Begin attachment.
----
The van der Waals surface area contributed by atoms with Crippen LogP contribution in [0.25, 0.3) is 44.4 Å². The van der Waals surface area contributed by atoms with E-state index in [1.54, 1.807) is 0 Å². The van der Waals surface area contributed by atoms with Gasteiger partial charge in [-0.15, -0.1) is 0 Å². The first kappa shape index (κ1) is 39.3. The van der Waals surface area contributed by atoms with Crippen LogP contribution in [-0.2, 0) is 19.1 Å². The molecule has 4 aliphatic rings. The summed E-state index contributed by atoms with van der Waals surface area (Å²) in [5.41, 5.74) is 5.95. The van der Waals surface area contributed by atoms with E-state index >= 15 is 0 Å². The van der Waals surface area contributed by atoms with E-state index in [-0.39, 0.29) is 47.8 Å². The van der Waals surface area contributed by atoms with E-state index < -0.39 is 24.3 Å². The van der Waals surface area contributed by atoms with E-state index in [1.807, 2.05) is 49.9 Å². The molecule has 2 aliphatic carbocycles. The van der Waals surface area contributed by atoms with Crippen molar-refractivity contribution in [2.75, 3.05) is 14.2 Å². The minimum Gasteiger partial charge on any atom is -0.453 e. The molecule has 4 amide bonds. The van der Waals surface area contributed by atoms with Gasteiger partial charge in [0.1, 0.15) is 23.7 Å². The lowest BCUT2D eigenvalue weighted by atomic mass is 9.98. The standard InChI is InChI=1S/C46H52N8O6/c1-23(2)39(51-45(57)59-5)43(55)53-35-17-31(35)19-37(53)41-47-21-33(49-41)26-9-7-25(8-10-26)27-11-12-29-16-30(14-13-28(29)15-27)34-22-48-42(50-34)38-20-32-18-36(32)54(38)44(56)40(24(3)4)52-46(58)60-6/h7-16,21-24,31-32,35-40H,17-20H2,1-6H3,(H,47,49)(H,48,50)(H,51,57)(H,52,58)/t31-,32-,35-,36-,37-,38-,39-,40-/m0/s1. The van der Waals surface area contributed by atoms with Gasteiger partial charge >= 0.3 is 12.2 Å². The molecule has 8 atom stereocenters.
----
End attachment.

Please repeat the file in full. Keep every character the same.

The van der Waals surface area contributed by atoms with Crippen LogP contribution in [0.25, 0.3) is 44.4 Å². The van der Waals surface area contributed by atoms with E-state index in [1.54, 1.807) is 0 Å². The van der Waals surface area contributed by atoms with Gasteiger partial charge in [-0.15, -0.1) is 0 Å². The first kappa shape index (κ1) is 39.3. The van der Waals surface area contributed by atoms with Crippen LogP contribution in [-0.2, 0) is 19.1 Å². The molecule has 4 aliphatic rings. The summed E-state index contributed by atoms with van der Waals surface area (Å²) in [5.41, 5.74) is 5.95. The van der Waals surface area contributed by atoms with E-state index >= 15 is 0 Å². The van der Waals surface area contributed by atoms with E-state index in [-0.39, 0.29) is 47.8 Å². The van der Waals surface area contributed by atoms with E-state index < -0.39 is 24.3 Å². The van der Waals surface area contributed by atoms with E-state index in [1.807, 2.05) is 49.9 Å². The molecule has 2 aliphatic carbocycles. The van der Waals surface area contributed by atoms with Crippen molar-refractivity contribution in [2.75, 3.05) is 14.2 Å². The minimum Gasteiger partial charge on any atom is -0.453 e. The molecule has 4 amide bonds. The van der Waals surface area contributed by atoms with Gasteiger partial charge in [0.1, 0.15) is 23.7 Å². The lowest BCUT2D eigenvalue weighted by atomic mass is 9.98. The standard InChI is InChI=1S/C46H52N8O6/c1-23(2)39(51-45(57)59-5)43(55)53-35-17-31(35)19-37(53)41-47-21-33(49-41)26-9-7-25(8-10-26)27-11-12-29-16-30(14-13-28(29)15-27)34-22-48-42(50-34)38-20-32-18-36(32)54(38)44(56)40(24(3)4)52-46(58)60-6/h7-16,21-24,31-32,35-40H,17-20H2,1-6H3,(H,47,49)(H,48,50)(H,51,57)(H,52,58)/t31-,32-,35-,36-,37-,38-,39-,40-/m0/s1. The van der Waals surface area contributed by atoms with Gasteiger partial charge >= 0.3 is 12.2 Å². The molecule has 8 atom stereocenters.